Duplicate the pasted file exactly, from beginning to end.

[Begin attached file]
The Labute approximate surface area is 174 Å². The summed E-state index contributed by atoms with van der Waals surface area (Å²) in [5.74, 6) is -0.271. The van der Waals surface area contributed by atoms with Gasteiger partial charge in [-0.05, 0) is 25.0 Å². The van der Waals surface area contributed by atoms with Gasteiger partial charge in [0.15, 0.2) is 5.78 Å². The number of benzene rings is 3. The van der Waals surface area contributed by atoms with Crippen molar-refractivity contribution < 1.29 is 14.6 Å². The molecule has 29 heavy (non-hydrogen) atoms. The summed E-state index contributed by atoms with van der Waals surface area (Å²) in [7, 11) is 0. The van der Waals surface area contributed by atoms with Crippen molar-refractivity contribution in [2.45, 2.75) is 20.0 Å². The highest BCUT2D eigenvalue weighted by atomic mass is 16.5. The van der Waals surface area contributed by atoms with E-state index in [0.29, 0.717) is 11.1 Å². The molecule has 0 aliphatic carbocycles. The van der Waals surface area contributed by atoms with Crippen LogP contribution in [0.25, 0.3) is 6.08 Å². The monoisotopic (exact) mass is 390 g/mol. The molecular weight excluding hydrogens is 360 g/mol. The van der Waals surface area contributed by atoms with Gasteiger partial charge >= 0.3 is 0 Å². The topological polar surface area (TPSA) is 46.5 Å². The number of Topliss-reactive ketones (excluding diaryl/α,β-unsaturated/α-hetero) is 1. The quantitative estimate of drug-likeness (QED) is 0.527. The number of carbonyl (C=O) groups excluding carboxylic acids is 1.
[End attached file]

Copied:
The Labute approximate surface area is 174 Å². The summed E-state index contributed by atoms with van der Waals surface area (Å²) in [5.74, 6) is -0.271. The van der Waals surface area contributed by atoms with Gasteiger partial charge in [-0.05, 0) is 25.0 Å². The van der Waals surface area contributed by atoms with Gasteiger partial charge in [0.15, 0.2) is 5.78 Å². The number of benzene rings is 3. The van der Waals surface area contributed by atoms with Crippen molar-refractivity contribution < 1.29 is 14.6 Å². The molecule has 29 heavy (non-hydrogen) atoms. The summed E-state index contributed by atoms with van der Waals surface area (Å²) in [7, 11) is 0. The van der Waals surface area contributed by atoms with Crippen molar-refractivity contribution in [2.45, 2.75) is 20.0 Å². The highest BCUT2D eigenvalue weighted by atomic mass is 16.5. The van der Waals surface area contributed by atoms with E-state index in [0.29, 0.717) is 11.1 Å². The molecule has 0 aliphatic carbocycles. The van der Waals surface area contributed by atoms with Crippen LogP contribution in [0.25, 0.3) is 6.08 Å². The monoisotopic (exact) mass is 390 g/mol. The molecular weight excluding hydrogens is 360 g/mol. The van der Waals surface area contributed by atoms with Gasteiger partial charge >= 0.3 is 0 Å². The topological polar surface area (TPSA) is 46.5 Å². The number of Topliss-reactive ketones (excluding diaryl/α,β-unsaturated/α-hetero) is 1. The quantitative estimate of drug-likeness (QED) is 0.527. The number of carbonyl (C=O) groups excluding carboxylic acids is 1.